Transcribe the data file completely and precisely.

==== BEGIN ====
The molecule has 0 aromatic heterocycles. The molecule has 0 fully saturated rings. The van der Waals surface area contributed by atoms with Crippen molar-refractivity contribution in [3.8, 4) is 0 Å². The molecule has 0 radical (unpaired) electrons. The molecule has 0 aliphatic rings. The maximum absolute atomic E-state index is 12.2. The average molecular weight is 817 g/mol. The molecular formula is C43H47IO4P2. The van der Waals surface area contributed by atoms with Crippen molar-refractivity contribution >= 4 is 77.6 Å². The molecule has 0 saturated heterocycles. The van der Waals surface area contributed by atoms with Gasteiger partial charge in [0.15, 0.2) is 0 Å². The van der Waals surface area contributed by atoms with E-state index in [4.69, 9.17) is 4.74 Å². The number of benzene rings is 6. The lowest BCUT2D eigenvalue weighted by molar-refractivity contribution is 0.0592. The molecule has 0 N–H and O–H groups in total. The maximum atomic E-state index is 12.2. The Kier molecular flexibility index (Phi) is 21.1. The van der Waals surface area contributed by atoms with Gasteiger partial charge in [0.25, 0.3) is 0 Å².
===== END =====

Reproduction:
The molecule has 0 aromatic heterocycles. The molecule has 0 fully saturated rings. The van der Waals surface area contributed by atoms with Crippen molar-refractivity contribution in [3.8, 4) is 0 Å². The molecule has 0 radical (unpaired) electrons. The molecule has 0 aliphatic rings. The maximum absolute atomic E-state index is 12.2. The average molecular weight is 817 g/mol. The molecular formula is C43H47IO4P2. The van der Waals surface area contributed by atoms with Crippen molar-refractivity contribution >= 4 is 77.6 Å². The molecule has 0 saturated heterocycles. The van der Waals surface area contributed by atoms with Gasteiger partial charge in [0.15, 0.2) is 0 Å². The van der Waals surface area contributed by atoms with E-state index in [4.69, 9.17) is 4.74 Å². The number of benzene rings is 6. The lowest BCUT2D eigenvalue weighted by molar-refractivity contribution is 0.0592. The molecule has 0 N–H and O–H groups in total. The maximum atomic E-state index is 12.2. The Kier molecular flexibility index (Phi) is 21.1. The van der Waals surface area contributed by atoms with Gasteiger partial charge in [0.25, 0.3) is 0 Å².